If you’re considering bankruptcy, you’re probably wondering what to expect once the process begins. Here, our team covers the basic steps most Chapter 7 and Chapter 13 bankruptcy cases will follow. For personalized guidance, it’s always best to consult with an experienced bankruptcy attorney.
When you meet with our team, we begin by helping you explore the best options for debt relief. Bankruptcy is a powerful financial tool, but it isn’t right for every situation, and we’ll conduct a detailed evaluation of your current finances to determine the best course of action. This thorough scrutiny allows for an understanding of the depth of the financial issues, helping to identify the severity of the financial distress.
Your bankruptcy attorney will need documentation of your finances to form a complete picture of your current financial situation. This may include bank statements, tax returns, pay stubs, bills, and more. These documents provide a detailed picture of your financial standing.
After reviewing your financial records, your lawyer will help you decide which type of bankruptcy filing best suits your situation. The options for individuals are usually Chapter 7, which involves liquidation of assets, or Chapter 13, which involves establishing a repayment plan. There are potential advantages and disadvantages to each filing type, and your lawyer can help you understand these options.
All bankruptcy filers must complete a mandatory pre-bankruptcy counseling course. This program is intended to provide valuable education on budgeting, money management, debt repayment strategies, and other crucial aspects of personal finances. The course aims to empower individuals to regain control of their financial situation and take the first steps toward a brighter future.
Once the appropriate forms required by the court are filed, including the petition, schedules, and statements, they not only provide the court with a comprehensive overview of your financial situation but also trigger an important legal protection called the automatic stay.
The automatic stay is a powerful provision that goes into effect immediately upon filing for bankruptcy. It halts most collection actions against you, including foreclosure, wage garnishment, and creditor harassment. This stay gives you a breathing space and allows you to focus on the bankruptcy process while seeking a fresh start.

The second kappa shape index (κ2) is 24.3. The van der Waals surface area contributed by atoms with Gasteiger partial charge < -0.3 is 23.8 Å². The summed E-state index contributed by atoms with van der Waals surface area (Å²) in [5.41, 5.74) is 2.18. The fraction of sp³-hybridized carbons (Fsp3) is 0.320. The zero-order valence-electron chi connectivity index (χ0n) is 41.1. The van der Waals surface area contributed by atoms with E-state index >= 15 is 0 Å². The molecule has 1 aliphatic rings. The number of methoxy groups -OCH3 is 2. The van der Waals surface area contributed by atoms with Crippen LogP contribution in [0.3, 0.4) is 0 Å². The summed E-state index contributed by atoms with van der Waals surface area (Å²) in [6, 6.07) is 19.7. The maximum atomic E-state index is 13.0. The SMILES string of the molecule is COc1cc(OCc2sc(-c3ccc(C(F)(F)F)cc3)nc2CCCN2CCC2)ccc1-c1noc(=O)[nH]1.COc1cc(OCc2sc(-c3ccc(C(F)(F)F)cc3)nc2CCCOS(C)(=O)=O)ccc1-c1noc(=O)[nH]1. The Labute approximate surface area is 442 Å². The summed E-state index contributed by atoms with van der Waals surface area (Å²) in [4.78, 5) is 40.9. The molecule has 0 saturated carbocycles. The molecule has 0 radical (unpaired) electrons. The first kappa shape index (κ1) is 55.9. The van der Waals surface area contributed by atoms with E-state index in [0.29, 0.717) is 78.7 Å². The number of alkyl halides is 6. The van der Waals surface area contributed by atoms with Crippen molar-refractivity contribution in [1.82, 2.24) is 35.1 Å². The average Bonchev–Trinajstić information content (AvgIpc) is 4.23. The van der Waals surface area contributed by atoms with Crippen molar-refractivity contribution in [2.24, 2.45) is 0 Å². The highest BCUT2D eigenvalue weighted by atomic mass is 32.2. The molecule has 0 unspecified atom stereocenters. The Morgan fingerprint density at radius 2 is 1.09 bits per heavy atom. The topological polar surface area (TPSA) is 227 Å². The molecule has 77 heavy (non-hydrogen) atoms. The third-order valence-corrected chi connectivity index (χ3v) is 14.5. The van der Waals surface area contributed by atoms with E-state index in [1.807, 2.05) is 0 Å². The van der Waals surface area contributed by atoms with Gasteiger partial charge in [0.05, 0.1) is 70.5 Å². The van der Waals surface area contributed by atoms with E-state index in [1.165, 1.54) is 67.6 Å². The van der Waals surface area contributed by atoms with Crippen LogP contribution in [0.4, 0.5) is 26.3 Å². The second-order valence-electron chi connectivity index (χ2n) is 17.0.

For Chapter 7 bankruptcy, the next step will be liquidation of assets, if necessary. It is important to note that while the liquidation of non-exempt assets is a possibility, most individuals who file for Chapter 7 bankruptcy will not be required to sell or liquidate their assets. The bankruptcy code provides exemptions that protect certain types and amounts of property from being included in the bankruptcy estate. These exemptions may include items such as a primary residence, a vehicle, household goods, and personal belongings. These exemptions often allow individuals to retain their essential assets while still seeking debt relief through Chapter 7 bankruptcy.
For those filing under Chapter 13 bankruptcy, instead of liquidating assets, a repayment plan is established. This plan allows individuals to pay off their debts over time, typically spanning three to five years. The repayment plan is based on the individual’s income, expenses, and the amount of debt owed. It enables the filer to make manageable monthly payments while still working towards becoming debt-free. If you have assets that would be subject to liquidation under Chapter 7, filing Chapter 13 may be a better option in some cases.
It is important to consult with a bankruptcy attorney to understand the specific rules and exemptions that apply in your jurisdiction and to determine the best course of action based on your individual circumstances.
While most of the bankruptcy process occurs outside of court, you will be required to appear in court for a mandatory meeting with creditors. This meeting serves as an opportunity for creditors to inquire about your financial circumstances and gain insight into your bankruptcy plan. It is not common for creditors to attend these hearings unless they wish to challenge your bankruptcy filing or repayment plan, which is rare.
Completion of an approved debtor education course is mandatory before the bankruptcy can be finalized. This course provides valuable information on effectively managing finances post-bankruptcy. The course can be conveniently taken online, allowing you to access the necessary information from the comfort of your own home.
When all the necessary steps have been completed, your remaining debts will be discharged or removed from your record. For Chapter 7 bankruptcy, discharge occurs after the trustee reviews and approves your bankruptcy filing. For Chapter 13 filings, discharge occurs after the repayment plan has been completed.
Building and maintaining positive financial habits after a bankruptcy can be crucial to creating a more stable economic future. To help encourage this, Wright Family Law Group offers an annual financial review for individuals who have completed the bankruptcy process. Through this program, individuals can schedule an in-person consultation focusing on their distinct post-bankruptcy financial circumstances. The review encompasses guidance on budgeting and provides answers to any lingering questions, fostering clarity and understanding. Our ultimate goal is to ensure that your life after bankruptcy is not only manageable but prosperous.
Navigating bankruptcy can be a complex process, but Wright Family Law Group can guide you every step of the way. Whether considering filing for Chapter 7 or Chapter 13 bankruptcy, our team is ready to assist. With our help, the path to financial recovery can become clearer and more manageable. Contact us today for a consultation.